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“If you had a metal detector, it’d go crazy in this room,” says Adele with a nod toward a group of nearby skiers last March. Her gang members were unmistakable. They gathered tightly in the cafeteria, huddled and shouting over one another, squinting at cell phones and listing off injuries they’d sustained over the years: Seven of eight had hip replacements, one with a spinal stenosis, and one had back surgery and an aortic valve pacemaker installed last year. Almost everyone had knee replacements.
Made up of Summit County, Colo., locals and some snowbirds, the Over the Hill Gang is Copper Mountain’s official 50-plus ski group and longest-running on-mountain program since its inauguration in 1976. (Pope John XXIII and President Gerald Ford were made honorary members in the 1980s.) This morning, the group is joined by some Front Range weekenders and other first-time guests traveling the country, looking to ski with an enthusiastic community of folks in their age and skill bracket. Everyone dons their team colors (bright for visibility) to hit the slopes, refusing coffee refills so as not to have to pee again.
Now boasting around 300 members, the OHG provides four weekly days of guided resort skiing for six skill levels, access to the ski school line, and quick, helpful tips throughout the day.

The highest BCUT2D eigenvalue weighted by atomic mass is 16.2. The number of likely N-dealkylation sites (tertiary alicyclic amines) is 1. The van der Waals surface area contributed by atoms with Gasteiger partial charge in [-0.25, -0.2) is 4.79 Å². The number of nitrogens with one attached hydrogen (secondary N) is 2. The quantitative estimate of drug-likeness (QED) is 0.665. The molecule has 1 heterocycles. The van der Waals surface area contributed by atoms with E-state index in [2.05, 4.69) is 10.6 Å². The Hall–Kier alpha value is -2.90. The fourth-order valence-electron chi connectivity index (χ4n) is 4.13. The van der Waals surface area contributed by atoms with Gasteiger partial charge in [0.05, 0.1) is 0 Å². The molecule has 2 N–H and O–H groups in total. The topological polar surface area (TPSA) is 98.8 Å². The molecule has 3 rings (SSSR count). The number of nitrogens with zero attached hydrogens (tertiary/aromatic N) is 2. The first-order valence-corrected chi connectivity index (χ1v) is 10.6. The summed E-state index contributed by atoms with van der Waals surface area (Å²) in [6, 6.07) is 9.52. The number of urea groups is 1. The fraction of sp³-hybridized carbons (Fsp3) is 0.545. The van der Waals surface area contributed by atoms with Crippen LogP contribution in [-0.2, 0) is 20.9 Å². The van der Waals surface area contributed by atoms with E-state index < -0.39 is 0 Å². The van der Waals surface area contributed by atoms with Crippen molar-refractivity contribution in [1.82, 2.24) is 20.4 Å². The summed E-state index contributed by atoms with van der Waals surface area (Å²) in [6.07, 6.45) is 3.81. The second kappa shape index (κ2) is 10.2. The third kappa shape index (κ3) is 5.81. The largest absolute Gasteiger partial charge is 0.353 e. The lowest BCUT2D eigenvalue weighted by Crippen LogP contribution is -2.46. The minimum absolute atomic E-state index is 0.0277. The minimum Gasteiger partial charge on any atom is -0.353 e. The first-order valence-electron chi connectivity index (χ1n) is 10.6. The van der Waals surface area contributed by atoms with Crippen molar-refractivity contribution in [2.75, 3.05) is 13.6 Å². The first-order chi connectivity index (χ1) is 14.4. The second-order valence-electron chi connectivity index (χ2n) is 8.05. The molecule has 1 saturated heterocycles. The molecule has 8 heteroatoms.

“One of the issues for older skiers is finding others with whom they can ski,” says Jon Weisberg, the publisher and editor of SeniorsSkiing.com. He’s happily stepped out from his morning gym workout in Salt Lake City to talk skiing. “People age out of the sport; some decide to trade boards for beach chairs, others hit their expiration dates … But in the U.S., skiers and boarders over 52 years old still comprise 20 percent of the market and ski five times the national average.” Skiing together in a group isn’t just more fun, he says, it’s less dangerous, especially with age.
There are more than 20 OHG members in their 80s, although once they’re bundled up, it’s hard to tell who the octogenarians are by the way they ski. In Club Decline—an upper-tier ability group—everyone makes smooth turns with precision and no unnecessary effort. A few ladies who can barely carry their lunch trays are hard to keep up with as they slice through choppy crud.
“So many people muscle their skiing to overcome lack of skill,” says Steve Hultquist, a 61-year-old guide who skis about 20 days a year with the OHG, sometimes racking up to 25,000 vertical feet in a day. He co-authored a book about the group in 2018 entitled “Peak Performers” with club co-founder Moe Mosley. “We try to teach members how to ski more efficiently so that they can ski longer in the day and in life.” He stops Club Decline mid-slope to yell a few notes through a wind squall: “Be in the middle of your foot. Let the deep snow know who’s boss and give it some push. Don’t forget to check uphill and be thankful for our working body parts. I’m inspired by you guys every day.”
On the lift, Gale, 82, tells me she’s been on skis since she was 10 years old.
“But I really learned to ski in the OHG,” she says. Gale likes skiing groomers with her best friend Barbara, although she skied bump runs bell-to-bell on her 80th birthday as a bucket list item. “The best skier on the mountain is the one having the most fun!” she reminds me before pushing off the chair and taking a bump line down Timber Ridge.